The story begins with the hero in search of his lover and his adoptive daughter, Ciri, from the books. While The Witcher 2's plot grew into the political like a spider web of schemes and double-deals in the council halls of kings, this game's quest remains entirely personal throughout. Yes, you'll run into King Radovid from the past two titles and Emperor Emhyr (voiced in the English version by Charles Dance and, as you can imagine, sounding more-or-less exactly like his character Tywin Lannister from Game of Thrones), and you can choose to embroil yourself neck-deep in their machinations; but the core always remains the search for Ciri, delivering her from the clutches of the spectral cavalcade known as the Wild Hunt. (I have an entire post on the folklore phenomenon of the Wild Hunt here.) You're not here to save the world: just to stitch some semblance of a family together and make a living, wandering from town to town along the way.

The world

The debut gameplay trailer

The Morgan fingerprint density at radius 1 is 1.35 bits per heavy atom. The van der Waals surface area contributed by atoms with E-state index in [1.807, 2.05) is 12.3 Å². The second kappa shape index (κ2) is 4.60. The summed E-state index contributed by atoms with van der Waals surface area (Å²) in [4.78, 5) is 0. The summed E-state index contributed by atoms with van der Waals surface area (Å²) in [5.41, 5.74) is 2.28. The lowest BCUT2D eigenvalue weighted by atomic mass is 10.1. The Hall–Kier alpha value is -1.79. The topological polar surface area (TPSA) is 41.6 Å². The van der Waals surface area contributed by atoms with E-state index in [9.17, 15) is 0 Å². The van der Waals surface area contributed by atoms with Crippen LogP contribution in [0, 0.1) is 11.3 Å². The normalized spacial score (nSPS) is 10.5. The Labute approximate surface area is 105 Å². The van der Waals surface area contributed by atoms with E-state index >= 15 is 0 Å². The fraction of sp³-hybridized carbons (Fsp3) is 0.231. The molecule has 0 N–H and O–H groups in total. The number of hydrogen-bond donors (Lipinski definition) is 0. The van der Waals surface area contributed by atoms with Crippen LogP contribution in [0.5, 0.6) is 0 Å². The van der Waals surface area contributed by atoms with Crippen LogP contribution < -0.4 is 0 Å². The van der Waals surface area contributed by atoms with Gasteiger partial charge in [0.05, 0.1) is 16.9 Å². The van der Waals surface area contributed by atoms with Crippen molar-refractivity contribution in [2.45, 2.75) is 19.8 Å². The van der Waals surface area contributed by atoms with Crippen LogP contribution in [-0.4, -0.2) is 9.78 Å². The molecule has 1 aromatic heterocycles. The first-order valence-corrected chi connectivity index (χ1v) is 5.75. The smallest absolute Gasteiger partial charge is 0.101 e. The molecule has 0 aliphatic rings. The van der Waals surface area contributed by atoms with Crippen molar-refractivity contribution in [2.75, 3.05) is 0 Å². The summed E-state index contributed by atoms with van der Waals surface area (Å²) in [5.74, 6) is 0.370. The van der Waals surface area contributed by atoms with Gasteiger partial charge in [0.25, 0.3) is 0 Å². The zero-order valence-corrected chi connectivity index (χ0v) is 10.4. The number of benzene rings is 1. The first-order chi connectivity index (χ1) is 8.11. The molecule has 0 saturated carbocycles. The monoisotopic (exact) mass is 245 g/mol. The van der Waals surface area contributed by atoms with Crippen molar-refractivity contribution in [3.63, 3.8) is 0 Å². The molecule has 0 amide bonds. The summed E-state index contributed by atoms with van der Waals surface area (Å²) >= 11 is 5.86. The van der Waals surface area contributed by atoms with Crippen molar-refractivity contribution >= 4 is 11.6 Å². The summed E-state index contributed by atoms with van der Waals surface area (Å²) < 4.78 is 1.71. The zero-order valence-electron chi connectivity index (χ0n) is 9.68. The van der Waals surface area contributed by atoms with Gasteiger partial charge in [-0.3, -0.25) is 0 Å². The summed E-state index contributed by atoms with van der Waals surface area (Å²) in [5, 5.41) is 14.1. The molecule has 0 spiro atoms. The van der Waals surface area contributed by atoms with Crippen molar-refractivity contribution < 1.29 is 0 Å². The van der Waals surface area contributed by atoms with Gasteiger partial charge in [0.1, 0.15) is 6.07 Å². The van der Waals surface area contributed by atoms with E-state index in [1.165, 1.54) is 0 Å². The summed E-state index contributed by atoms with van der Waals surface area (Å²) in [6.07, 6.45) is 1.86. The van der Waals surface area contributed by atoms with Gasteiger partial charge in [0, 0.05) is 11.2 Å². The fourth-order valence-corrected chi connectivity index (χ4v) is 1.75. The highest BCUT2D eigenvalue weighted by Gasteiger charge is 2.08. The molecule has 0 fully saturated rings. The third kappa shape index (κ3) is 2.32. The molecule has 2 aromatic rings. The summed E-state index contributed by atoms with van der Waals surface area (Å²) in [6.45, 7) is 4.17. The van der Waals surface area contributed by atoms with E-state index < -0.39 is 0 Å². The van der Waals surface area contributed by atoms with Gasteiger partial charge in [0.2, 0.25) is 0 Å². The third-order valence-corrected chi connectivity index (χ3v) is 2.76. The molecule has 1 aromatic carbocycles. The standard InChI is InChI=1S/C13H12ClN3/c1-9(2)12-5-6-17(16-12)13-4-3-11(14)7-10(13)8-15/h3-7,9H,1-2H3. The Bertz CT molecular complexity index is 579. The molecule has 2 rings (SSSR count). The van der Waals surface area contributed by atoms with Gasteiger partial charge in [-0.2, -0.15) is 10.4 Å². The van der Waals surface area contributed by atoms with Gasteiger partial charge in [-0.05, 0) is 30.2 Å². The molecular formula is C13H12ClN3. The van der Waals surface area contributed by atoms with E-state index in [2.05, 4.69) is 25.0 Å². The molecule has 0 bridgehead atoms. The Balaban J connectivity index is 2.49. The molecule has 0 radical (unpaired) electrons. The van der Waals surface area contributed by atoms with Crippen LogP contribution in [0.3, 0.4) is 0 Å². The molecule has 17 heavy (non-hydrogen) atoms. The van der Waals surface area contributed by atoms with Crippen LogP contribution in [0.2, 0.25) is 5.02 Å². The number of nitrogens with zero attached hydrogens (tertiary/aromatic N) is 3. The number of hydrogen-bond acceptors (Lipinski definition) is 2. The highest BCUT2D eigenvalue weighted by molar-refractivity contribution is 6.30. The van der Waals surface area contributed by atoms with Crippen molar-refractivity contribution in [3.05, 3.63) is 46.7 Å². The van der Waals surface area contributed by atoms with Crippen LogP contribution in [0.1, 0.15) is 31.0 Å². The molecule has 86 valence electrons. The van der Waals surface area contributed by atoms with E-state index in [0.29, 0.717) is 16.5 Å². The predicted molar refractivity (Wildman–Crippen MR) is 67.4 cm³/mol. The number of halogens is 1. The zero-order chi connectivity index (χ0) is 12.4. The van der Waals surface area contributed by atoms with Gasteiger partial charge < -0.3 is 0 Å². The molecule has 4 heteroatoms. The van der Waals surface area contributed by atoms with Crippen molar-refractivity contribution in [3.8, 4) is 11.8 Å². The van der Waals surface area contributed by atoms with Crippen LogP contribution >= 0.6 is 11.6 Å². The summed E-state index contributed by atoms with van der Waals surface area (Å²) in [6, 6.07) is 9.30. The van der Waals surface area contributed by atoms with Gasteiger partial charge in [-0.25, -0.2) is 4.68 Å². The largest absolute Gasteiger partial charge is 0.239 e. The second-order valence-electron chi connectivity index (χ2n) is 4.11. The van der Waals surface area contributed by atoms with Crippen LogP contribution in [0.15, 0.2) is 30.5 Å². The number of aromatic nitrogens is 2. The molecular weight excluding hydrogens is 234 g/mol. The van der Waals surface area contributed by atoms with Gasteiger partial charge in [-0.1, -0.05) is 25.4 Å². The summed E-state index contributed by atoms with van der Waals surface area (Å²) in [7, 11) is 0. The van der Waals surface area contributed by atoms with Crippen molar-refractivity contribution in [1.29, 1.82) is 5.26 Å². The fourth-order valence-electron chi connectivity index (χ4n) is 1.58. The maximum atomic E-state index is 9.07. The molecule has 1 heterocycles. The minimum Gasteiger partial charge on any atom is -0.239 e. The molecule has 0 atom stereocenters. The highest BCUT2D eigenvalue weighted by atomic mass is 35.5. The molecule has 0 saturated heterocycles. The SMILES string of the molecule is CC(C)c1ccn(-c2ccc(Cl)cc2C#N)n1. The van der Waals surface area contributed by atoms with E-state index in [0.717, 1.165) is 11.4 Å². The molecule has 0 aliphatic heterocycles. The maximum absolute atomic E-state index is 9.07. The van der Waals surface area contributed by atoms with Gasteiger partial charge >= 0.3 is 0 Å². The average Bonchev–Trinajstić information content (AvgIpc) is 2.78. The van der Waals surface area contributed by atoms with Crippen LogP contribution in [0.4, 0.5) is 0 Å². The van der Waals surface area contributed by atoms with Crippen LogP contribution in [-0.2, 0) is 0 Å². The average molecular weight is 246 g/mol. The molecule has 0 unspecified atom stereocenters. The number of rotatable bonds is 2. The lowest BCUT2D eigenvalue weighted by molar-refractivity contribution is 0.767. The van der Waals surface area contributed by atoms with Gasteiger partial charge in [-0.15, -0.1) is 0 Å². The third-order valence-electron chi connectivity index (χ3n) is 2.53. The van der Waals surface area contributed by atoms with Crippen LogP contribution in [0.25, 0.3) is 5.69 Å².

You start the tutorial in the ancient witchers' fortress of Kaer Morhen (a stunning recreation of the first area of the first Witcher game) via a flashback to Geralt and Ciri's past, but soon you wake up in the open world. In truth, the game starts you off in a village called White Orchard and its surrounding environs. It's big enough to think you're already in the open world, but White Orchard is actually just a primer region to help you get familiar with the game's mechanics until it ejects you into No Man's Land, a swampland fiefdom on the edges of Temeria, ravaged by war and famine. Unlike Skyrim's single map, The Witcher 3 spans across not only No Man's Land, but the two cities of Oxenfurt and Novigrad (on the same map), and the isles of Skellige on another map, which is accessible later in the story. Together, the two maps form a whopping 52 square miles of explorable territory; Skyrim was only 15. It's a good thing CD Projekt now gives us a horse to ride across the world in, or else we'd be walking forever.